A winding ramp allows visitors to walk below Atlantis, where a small memorial, named Forever Remembered, is located. Dedicated to the crews of the ill-fated STS-51L Challenger and STS-107 Columbia crews, personal effects line the walls of the entryway, a glimpse into the lives of these astronauts. 

Past the hallway, to the right, lies a somber room. Inside, wreckage recovered from both space shuttle orbiters rest, a difficult reminder to the unforgiving nature of spaceflight. From Space Shuttle Challenger, a portion of the payload bay, adorned with the American flag, is upright, with obvious scorching on the tiles. To the right, the charred remains of the window frame appears to levitate; just behind the window panes, the astronauts sat. Videos in the hall play, showcasing the return to flight efforts to enable the space shuttle to launch again safely.

Challenger and Columbia

Remains of Space Shuttle Challenger (left) and Columbia (right).

“I believe that it’s important to share this story with everyone, and not just push it aside, or try to hide it,” Cabana said. “These crews and these vehicles are part of who we are as an agency, and a nation. They tell the story of our never ending quest to explore, and our undying spirit to never give up.”

After departing the Atlantis exhibit, and another gift shop on the way out, visitors can walk over to the bus transportation area. Here, a series of large buses allows tourists to safely enter the controlled confines at the Kennedy Space Center, on the way to a large building overlooking some of the Space Coast’s most historic launch pads.

Saturn V

A Saturn V lies horizontally in the museum.

 

Called the Saturn V Center, the lengthy space holds the rocket that brought humans to the moon, still the largest ever launched successfully. The Saturn V rocket lays horizontally, and is broken apart in stages, allowing viewers to observe the vast complexities in the engines that powered this enormous vehicle to the stars. Below, small rooms split off, with historic artifacts that have been to the moon, like the Apollo 14 capsule and various space suits.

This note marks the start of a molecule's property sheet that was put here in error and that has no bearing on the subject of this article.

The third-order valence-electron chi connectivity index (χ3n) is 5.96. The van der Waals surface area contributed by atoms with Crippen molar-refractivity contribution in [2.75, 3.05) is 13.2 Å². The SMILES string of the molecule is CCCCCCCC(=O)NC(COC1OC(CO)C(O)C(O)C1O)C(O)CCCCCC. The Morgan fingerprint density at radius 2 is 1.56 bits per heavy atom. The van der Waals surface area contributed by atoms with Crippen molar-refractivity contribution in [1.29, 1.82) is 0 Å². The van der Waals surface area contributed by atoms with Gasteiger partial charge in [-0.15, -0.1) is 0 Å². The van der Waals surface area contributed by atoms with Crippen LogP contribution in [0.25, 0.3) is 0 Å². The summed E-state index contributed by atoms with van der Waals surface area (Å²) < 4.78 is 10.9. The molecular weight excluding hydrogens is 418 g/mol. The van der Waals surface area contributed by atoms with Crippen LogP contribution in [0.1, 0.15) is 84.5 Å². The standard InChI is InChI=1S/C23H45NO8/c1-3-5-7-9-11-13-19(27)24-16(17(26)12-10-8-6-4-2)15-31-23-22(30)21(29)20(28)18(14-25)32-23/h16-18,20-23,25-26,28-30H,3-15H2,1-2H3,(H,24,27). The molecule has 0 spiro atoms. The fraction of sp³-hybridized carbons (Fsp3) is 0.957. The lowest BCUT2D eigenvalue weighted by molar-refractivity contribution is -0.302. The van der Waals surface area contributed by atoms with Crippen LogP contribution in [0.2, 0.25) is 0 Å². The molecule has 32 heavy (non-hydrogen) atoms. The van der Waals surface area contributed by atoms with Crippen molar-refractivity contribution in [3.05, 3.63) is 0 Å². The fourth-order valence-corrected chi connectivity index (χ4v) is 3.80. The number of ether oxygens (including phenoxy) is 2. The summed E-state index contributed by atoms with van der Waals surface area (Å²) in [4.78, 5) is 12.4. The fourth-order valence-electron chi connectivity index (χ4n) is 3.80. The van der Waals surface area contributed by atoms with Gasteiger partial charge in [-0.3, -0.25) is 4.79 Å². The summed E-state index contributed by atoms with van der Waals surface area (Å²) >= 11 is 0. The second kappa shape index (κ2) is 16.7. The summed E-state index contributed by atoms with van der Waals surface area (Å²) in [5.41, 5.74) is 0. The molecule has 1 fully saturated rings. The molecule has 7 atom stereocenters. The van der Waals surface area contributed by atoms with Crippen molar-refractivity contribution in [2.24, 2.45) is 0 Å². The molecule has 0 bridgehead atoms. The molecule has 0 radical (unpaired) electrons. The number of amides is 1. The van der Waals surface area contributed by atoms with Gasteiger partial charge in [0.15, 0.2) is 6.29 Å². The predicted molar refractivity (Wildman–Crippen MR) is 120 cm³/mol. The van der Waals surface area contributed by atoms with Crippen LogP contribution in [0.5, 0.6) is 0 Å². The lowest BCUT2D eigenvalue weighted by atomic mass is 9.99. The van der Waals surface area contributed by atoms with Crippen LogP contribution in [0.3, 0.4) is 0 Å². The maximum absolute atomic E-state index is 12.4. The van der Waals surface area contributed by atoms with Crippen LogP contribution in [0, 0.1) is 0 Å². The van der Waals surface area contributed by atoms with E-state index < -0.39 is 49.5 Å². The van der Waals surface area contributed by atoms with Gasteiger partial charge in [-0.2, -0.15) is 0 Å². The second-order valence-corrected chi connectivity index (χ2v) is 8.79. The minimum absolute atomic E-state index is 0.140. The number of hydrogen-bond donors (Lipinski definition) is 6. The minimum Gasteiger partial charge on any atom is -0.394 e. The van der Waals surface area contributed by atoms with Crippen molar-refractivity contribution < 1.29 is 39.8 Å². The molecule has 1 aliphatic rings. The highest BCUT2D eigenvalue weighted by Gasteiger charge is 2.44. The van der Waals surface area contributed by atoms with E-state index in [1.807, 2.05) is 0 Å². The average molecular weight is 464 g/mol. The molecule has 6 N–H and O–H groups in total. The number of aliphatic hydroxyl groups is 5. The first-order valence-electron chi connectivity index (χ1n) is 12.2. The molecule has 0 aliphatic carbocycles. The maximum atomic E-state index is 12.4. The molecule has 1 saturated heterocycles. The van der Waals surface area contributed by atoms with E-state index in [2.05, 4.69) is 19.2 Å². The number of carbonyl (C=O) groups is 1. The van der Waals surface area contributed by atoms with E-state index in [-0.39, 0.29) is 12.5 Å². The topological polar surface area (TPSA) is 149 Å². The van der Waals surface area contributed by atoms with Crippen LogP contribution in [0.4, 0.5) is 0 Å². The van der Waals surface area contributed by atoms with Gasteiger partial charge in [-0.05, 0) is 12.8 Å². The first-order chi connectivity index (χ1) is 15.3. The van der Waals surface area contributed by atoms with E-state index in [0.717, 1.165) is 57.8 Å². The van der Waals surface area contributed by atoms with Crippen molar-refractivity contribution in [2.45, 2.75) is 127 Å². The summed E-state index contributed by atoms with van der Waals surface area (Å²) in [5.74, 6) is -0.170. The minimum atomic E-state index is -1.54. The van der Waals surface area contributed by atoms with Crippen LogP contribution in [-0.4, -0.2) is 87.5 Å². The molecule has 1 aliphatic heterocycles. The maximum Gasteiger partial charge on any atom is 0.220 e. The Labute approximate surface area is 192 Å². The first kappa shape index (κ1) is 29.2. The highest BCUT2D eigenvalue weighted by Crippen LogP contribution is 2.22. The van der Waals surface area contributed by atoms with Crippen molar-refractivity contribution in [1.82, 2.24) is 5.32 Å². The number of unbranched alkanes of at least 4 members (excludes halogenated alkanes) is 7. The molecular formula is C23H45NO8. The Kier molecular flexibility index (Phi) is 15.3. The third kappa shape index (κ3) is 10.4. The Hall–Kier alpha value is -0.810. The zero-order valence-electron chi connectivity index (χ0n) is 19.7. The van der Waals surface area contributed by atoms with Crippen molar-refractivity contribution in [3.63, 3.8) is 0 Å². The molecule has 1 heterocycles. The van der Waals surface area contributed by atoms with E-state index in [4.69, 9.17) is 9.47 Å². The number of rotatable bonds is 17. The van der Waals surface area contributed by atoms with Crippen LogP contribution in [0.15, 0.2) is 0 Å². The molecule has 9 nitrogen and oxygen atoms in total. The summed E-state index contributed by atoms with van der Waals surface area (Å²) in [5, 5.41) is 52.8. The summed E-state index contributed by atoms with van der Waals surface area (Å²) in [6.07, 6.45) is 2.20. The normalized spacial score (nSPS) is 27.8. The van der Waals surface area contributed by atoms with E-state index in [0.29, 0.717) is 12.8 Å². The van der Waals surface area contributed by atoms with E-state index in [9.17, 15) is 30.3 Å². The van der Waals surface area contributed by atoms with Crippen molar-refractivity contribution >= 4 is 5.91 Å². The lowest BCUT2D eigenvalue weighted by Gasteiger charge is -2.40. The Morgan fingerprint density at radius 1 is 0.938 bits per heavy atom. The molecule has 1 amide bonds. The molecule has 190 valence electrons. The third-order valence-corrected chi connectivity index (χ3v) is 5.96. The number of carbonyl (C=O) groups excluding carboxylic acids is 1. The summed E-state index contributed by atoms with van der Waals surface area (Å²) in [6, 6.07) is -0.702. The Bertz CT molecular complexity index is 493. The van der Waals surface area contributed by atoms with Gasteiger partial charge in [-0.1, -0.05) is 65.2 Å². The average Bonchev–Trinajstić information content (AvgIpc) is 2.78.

Apollo 14

Apollo 14’s flown command module.

 

Outside, a premier launch viewing spot in of itself, bleachers line the field on the water, overlooking multiple launch pads. Currently, the SLS moon rocket is clearly visible on Launch Complex 39B, preparing for the maiden Artemis flight this summer, according to NASA.

SLS

The SLS rocket, for Artemis I, seen from the Saturn V Center.

 

Buses are also used to return to the main visitor complex outside of controlled areas. The 10 minute ride allows tourists to view the vast wildlife throughout the facility, a large wildlife refuge, with many alligators along the way.

Currently, according to their website, daily admission is $57 for adults, for only one day. Annual passes cost $96, which includes free parking. Parking costs $10 for those without an annual pass.

A visitor should expect to spend the entire day at the center to fully appreciate all the exhibits and the transportation to and from the Saturn V Center. For days with a rocket launch, the KSCVC often sells additional add-on tickets for further up-close views. With SLS on the pad and opportunities for special interest tours constantly changing, the next few weeks are perfect for a visit to this local attraction.